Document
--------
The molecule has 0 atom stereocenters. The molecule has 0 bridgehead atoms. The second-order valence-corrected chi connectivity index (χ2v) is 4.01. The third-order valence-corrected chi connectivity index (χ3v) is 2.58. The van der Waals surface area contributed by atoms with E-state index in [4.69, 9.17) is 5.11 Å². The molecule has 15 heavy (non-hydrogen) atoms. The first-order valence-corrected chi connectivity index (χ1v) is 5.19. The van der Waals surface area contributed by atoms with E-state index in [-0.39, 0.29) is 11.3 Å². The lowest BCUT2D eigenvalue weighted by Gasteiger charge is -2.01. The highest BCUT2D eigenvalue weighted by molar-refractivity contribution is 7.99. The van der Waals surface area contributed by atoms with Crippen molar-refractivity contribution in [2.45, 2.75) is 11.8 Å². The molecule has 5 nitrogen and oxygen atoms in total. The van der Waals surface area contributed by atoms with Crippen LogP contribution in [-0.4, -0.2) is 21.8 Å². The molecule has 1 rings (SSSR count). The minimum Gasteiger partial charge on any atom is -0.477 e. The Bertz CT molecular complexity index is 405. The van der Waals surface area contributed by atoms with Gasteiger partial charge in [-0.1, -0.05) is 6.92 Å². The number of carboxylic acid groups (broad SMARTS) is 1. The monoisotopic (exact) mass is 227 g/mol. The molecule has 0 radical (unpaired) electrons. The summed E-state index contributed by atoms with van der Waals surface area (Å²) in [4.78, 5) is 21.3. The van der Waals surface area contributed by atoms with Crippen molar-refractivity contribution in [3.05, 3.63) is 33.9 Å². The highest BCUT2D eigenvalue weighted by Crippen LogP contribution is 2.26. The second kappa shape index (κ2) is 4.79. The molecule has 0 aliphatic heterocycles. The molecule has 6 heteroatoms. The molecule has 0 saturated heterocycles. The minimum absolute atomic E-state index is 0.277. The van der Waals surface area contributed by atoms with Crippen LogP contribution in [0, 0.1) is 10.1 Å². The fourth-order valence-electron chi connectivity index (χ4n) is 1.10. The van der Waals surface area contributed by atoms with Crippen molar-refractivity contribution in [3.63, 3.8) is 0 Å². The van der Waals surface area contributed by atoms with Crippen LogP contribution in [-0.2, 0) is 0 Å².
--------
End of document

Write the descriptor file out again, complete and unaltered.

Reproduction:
The molecule has 0 atom stereocenters. The molecule has 0 bridgehead atoms. The second-order valence-corrected chi connectivity index (χ2v) is 4.01. The third-order valence-corrected chi connectivity index (χ3v) is 2.58. The van der Waals surface area contributed by atoms with E-state index in [4.69, 9.17) is 5.11 Å². The molecule has 15 heavy (non-hydrogen) atoms. The first-order valence-corrected chi connectivity index (χ1v) is 5.19. The van der Waals surface area contributed by atoms with E-state index in [-0.39, 0.29) is 11.3 Å². The lowest BCUT2D eigenvalue weighted by Gasteiger charge is -2.01. The highest BCUT2D eigenvalue weighted by molar-refractivity contribution is 7.99. The van der Waals surface area contributed by atoms with Crippen molar-refractivity contribution in [2.45, 2.75) is 11.8 Å². The molecule has 5 nitrogen and oxygen atoms in total. The van der Waals surface area contributed by atoms with Crippen LogP contribution in [-0.4, -0.2) is 21.8 Å². The molecule has 1 rings (SSSR count). The minimum Gasteiger partial charge on any atom is -0.477 e. The Bertz CT molecular complexity index is 405. The van der Waals surface area contributed by atoms with Gasteiger partial charge in [-0.1, -0.05) is 6.92 Å². The number of carboxylic acid groups (broad SMARTS) is 1. The monoisotopic (exact) mass is 227 g/mol. The molecule has 0 radical (unpaired) electrons. The summed E-state index contributed by atoms with van der Waals surface area (Å²) in [4.78, 5) is 21.3. The van der Waals surface area contributed by atoms with Crippen molar-refractivity contribution in [3.05, 3.63) is 33.9 Å². The highest BCUT2D eigenvalue weighted by Crippen LogP contribution is 2.26. The second kappa shape index (κ2) is 4.79. The molecule has 0 aliphatic heterocycles. The molecule has 6 heteroatoms. The molecule has 0 saturated heterocycles. The minimum absolute atomic E-state index is 0.277. The van der Waals surface area contributed by atoms with Crippen LogP contribution in [0, 0.1) is 10.1 Å². The fourth-order valence-electron chi connectivity index (χ4n) is 1.10. The van der Waals surface area contributed by atoms with Crippen molar-refractivity contribution in [3.63, 3.8) is 0 Å². The van der Waals surface area contributed by atoms with Crippen LogP contribution in [-0.2, 0) is 0 Å².